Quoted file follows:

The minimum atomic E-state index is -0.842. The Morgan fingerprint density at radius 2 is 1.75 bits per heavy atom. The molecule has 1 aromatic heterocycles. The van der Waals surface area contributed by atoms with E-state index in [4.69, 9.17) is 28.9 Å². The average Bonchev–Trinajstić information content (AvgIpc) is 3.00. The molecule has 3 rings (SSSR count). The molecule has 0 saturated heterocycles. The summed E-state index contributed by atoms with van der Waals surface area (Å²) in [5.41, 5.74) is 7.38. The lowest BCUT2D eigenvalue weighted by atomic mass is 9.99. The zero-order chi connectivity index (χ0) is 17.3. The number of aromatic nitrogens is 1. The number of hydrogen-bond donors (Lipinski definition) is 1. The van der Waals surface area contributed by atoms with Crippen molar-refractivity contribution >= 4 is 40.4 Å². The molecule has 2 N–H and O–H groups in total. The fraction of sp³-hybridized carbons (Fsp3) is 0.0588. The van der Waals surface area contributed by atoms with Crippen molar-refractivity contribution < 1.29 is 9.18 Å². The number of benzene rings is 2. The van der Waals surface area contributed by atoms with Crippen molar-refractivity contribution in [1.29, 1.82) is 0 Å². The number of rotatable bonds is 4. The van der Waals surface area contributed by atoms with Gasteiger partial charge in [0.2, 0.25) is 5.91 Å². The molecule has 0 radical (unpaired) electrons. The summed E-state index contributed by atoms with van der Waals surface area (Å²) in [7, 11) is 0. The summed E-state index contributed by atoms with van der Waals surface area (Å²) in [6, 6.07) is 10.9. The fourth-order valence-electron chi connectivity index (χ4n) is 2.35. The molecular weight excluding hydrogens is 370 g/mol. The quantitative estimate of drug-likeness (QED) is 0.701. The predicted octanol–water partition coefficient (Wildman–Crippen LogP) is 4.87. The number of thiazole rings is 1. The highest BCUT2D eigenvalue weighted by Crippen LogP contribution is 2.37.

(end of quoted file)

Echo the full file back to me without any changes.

The minimum atomic E-state index is -0.842. The Morgan fingerprint density at radius 2 is 1.75 bits per heavy atom. The molecule has 1 aromatic heterocycles. The van der Waals surface area contributed by atoms with E-state index in [4.69, 9.17) is 28.9 Å². The average Bonchev–Trinajstić information content (AvgIpc) is 3.00. The molecule has 3 rings (SSSR count). The molecule has 0 saturated heterocycles. The summed E-state index contributed by atoms with van der Waals surface area (Å²) in [5.41, 5.74) is 7.38. The lowest BCUT2D eigenvalue weighted by atomic mass is 9.99. The zero-order chi connectivity index (χ0) is 17.3. The number of aromatic nitrogens is 1. The number of hydrogen-bond donors (Lipinski definition) is 1. The van der Waals surface area contributed by atoms with Crippen molar-refractivity contribution >= 4 is 40.4 Å². The molecule has 2 N–H and O–H groups in total. The fraction of sp³-hybridized carbons (Fsp3) is 0.0588. The van der Waals surface area contributed by atoms with Crippen molar-refractivity contribution < 1.29 is 9.18 Å². The number of benzene rings is 2. The van der Waals surface area contributed by atoms with Crippen molar-refractivity contribution in [1.29, 1.82) is 0 Å². The number of rotatable bonds is 4. The van der Waals surface area contributed by atoms with Gasteiger partial charge in [0.2, 0.25) is 5.91 Å². The molecule has 0 radical (unpaired) electrons. The summed E-state index contributed by atoms with van der Waals surface area (Å²) in [7, 11) is 0. The summed E-state index contributed by atoms with van der Waals surface area (Å²) in [6, 6.07) is 10.9. The fourth-order valence-electron chi connectivity index (χ4n) is 2.35. The molecular weight excluding hydrogens is 370 g/mol. The quantitative estimate of drug-likeness (QED) is 0.701. The predicted octanol–water partition coefficient (Wildman–Crippen LogP) is 4.87. The number of thiazole rings is 1. The highest BCUT2D eigenvalue weighted by Crippen LogP contribution is 2.37.